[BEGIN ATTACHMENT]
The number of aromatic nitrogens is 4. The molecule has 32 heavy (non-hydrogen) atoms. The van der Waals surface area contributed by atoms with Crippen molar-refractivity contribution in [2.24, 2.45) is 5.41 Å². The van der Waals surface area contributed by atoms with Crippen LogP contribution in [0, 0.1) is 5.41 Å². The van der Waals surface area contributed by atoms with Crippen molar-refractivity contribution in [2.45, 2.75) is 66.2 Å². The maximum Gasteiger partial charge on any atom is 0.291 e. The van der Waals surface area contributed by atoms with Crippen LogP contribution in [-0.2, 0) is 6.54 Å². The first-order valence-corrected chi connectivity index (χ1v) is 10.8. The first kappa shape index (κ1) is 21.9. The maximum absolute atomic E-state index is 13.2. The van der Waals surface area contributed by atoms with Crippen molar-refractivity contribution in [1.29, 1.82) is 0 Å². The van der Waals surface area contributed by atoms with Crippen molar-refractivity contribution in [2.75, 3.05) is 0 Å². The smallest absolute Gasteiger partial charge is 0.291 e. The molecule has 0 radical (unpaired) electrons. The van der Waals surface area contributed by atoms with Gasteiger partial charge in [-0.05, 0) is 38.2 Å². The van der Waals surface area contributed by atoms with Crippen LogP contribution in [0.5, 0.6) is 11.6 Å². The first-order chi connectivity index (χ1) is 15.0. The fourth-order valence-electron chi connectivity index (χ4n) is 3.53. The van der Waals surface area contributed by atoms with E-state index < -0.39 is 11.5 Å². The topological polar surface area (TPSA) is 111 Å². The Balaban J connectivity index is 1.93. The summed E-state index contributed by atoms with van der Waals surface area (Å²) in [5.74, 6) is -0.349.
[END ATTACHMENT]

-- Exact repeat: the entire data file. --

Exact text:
The number of aromatic nitrogens is 4. The molecule has 32 heavy (non-hydrogen) atoms. The van der Waals surface area contributed by atoms with Crippen molar-refractivity contribution in [2.24, 2.45) is 5.41 Å². The van der Waals surface area contributed by atoms with Crippen LogP contribution in [0, 0.1) is 5.41 Å². The van der Waals surface area contributed by atoms with Crippen molar-refractivity contribution in [2.45, 2.75) is 66.2 Å². The maximum Gasteiger partial charge on any atom is 0.291 e. The van der Waals surface area contributed by atoms with Crippen LogP contribution in [-0.2, 0) is 6.54 Å². The first-order valence-corrected chi connectivity index (χ1v) is 10.8. The first kappa shape index (κ1) is 21.9. The maximum absolute atomic E-state index is 13.2. The van der Waals surface area contributed by atoms with Crippen molar-refractivity contribution in [1.29, 1.82) is 0 Å². The van der Waals surface area contributed by atoms with Crippen molar-refractivity contribution in [2.75, 3.05) is 0 Å². The smallest absolute Gasteiger partial charge is 0.291 e. The molecule has 0 radical (unpaired) electrons. The van der Waals surface area contributed by atoms with Gasteiger partial charge in [-0.05, 0) is 38.2 Å². The van der Waals surface area contributed by atoms with Crippen LogP contribution in [0.5, 0.6) is 11.6 Å². The first-order chi connectivity index (χ1) is 15.0. The fourth-order valence-electron chi connectivity index (χ4n) is 3.53. The van der Waals surface area contributed by atoms with E-state index < -0.39 is 11.5 Å². The topological polar surface area (TPSA) is 111 Å². The Balaban J connectivity index is 1.93. The summed E-state index contributed by atoms with van der Waals surface area (Å²) in [5.74, 6) is -0.349.